A fragment of paper discovered on Blackbeard's flagship Queen Anne’s Revenge, compared with the book it was determined to be from. Credit: North Carolina Department of Natural and Cultural Resources

Paper Fragment on Shipwreck Reveals Blackbeard’s Crew Enjoyed Reading Pirate Stories

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Conservators from North Carolina have discovered paper fragments hidden inside a cannon chamber that was drawn up from the wreck of Queen Anne's Revenge, the flagship of the notorious 18th century pirate Blackbeard. With a stroke of luck, they have discovered which book the fragments came from.

Edward Teach (1680 – 1718), affectionately known to his crew as ‘Blackbeard’, was a notorious English pirate who captained the Queen Anne’s Revenge, operating around the West Indies and the eastern coast of the American colonies. Despite the modern-day picture of the traditional tyrannical pirate, Blackbeard is said to have commanded his vessels with the permission of their crews and there is no known historical account of his ever having murdered those he held captive.

Pirates Enjoyed Reading About Other Pirates

As National Geographic reports , the discovery was announced Thursday during a speech by conservators from the Queen Anne’s Revenge (QAR) Conservation Lab at the annual meeting of the Society of Historical Archaeology held in New Orleans. Experts now suggest that the new find could provide previously unknown information about pirates, such as their love for reading stories about other pirates.

Researchers were examining a metal piece of a breech-loading cannon that was covered in concrete, which had been recovered from the wreck. “When we pulled out a wooden plug that was sealing the cannon chamber, we found some wadding, which looked like ‘a mass of black textile’," Erik Farrell, a conservator with the North Carolina Department of Natural and Cultural Resources' Queen Anne's Revenge Lab, told Live Science .

Conservators Discover Which Book the Papers Come From

Once the black sludge started cleansing from all the waterlogged material, researchers immediately spotted the evidence, which came in the form of sixteen microscopic paper fragments that were no bigger than a button. “This is not something we typically find on an underwater site," Farrell stated [via  Live Science ]. The pages were found to be in poor condition and Farrell contacted other expert conservators, who informed him that he had to dry the paper within 48 hours if he wanted the document fragments to survive.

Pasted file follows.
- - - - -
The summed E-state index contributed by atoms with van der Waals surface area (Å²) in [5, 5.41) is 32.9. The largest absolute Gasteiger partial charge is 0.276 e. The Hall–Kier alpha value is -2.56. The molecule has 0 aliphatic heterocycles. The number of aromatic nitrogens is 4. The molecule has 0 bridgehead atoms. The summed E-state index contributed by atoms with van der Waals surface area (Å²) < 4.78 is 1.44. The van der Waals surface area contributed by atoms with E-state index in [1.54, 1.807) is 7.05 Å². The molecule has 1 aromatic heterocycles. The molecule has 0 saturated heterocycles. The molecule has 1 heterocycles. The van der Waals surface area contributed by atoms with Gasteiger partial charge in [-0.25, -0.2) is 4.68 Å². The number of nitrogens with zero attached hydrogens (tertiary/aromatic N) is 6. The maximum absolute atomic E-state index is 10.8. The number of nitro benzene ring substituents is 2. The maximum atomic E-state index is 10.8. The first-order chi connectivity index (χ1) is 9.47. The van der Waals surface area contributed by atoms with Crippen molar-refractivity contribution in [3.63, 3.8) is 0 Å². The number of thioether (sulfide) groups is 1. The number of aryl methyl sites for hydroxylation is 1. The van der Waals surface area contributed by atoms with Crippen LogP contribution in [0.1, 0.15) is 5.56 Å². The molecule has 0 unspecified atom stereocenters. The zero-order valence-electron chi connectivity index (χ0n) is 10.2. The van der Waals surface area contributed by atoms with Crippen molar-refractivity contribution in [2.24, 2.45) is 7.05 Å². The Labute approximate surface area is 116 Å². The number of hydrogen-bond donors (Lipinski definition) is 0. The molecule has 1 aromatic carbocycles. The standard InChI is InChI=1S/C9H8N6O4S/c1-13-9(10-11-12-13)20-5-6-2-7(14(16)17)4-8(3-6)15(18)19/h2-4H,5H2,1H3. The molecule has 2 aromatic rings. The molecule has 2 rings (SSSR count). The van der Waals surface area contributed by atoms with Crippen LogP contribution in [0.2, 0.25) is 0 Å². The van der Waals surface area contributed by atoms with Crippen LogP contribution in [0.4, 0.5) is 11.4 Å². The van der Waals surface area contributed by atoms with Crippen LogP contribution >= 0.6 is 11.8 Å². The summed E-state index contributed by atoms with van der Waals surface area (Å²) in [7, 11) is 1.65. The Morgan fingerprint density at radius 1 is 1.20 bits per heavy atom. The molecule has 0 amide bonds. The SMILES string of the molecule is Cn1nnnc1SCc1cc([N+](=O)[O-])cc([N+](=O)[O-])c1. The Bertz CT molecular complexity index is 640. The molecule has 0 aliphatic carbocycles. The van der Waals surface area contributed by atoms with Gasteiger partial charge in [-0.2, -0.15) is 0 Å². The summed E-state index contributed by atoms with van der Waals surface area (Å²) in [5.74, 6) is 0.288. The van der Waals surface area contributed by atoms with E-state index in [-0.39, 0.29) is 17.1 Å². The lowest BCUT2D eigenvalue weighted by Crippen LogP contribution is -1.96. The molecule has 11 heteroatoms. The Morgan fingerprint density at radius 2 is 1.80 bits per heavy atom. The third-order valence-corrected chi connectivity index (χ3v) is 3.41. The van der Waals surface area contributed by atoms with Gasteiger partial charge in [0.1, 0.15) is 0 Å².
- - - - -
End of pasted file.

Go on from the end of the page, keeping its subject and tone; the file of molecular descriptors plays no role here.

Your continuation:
After the emergency conservation effort, it took almost a year of meticulous research studying the sixteen tiny fragments of paper to finally find the source.  Eventually, Kimberly Kenyon, another conservator with the Queen Anne’s Revenge Lab, managed to figure out from which book the pages belonged: a 1712 first edition book by Captain Edward Cooke, A Voyage to the South Sea, and Round the World. “ Everyone crowded into my office and we started matching all the fragments we had," Kenyon told Live Science , and added that he and his colleagues matched seven of the sixteen fragments with parts of the book.

Image of slipcover from book printed in 1712: A Voyage to the South Sea, and Round the World Perform'd in the Years 1708, 1709, 1710, and 1711, by Edward Cooke of a trip on two ships, the Duke and Dutchess of Bristol, commanded by Woodes Rogers (public domain)

Image of slipcover from book printed in 1712: A Voyage to the South Sea, and Round the World Perform'd in the Years 1708, 1709, 1710, and 1711, by Edward Cooke of a trip on two ships, the Duke and Dutchess of Bristol, commanded by Woodes Rogers ( public domain )

What the Book Reveals

This type of literature, containing wild stories of adventure and explorers, was quite popular during the 18th century. According to the conservators, the book narrates the real-life experiences of author Edward Cooke aboard the Duchess, one of the two ships commanded by British Captain Woodes Roger –an English sea captain and privateer and, later, the first Royal Governor of the Bahamas – in a privateering voyage from 1708 to 1711 against the Spanish. Interestingly, this was the voyage that saved the life of sailor Alexander Selkirk, who had spent a long time alone on a remote and uninhabited island in the South Pacific. Some historians suggest that this sailor’s tale inspired Daniel Defoe to write the famous fictional story of Robinson Crusoe.

"By the early 18th century, there were several voyages into the South Seas and a lot of voyage narratives written. English public was just eating these stories up about the ‘romanticism’ of the high seas and plundering Spanish holdings," Kenyon characteristically stated as Live Science reports .

How the Book Ended up on Blackbeard's Ship

What the conservators are trying to understand at the moment, is how the book ended up on Blackbeard's ship. One scenario is that the book could have been part of a library of one of the ships that Blackbeard and his crew attacked and looted, such as the merchant sloop Margaret. Surprisingly, Farrell doesn’t consider it impossible that the book may have belonged to one of Blackbeard's 300 crewmembers, "Given the levels of literacy among English sailors at the time, it could belong to any member of the crew there," he said as Live Science reports .

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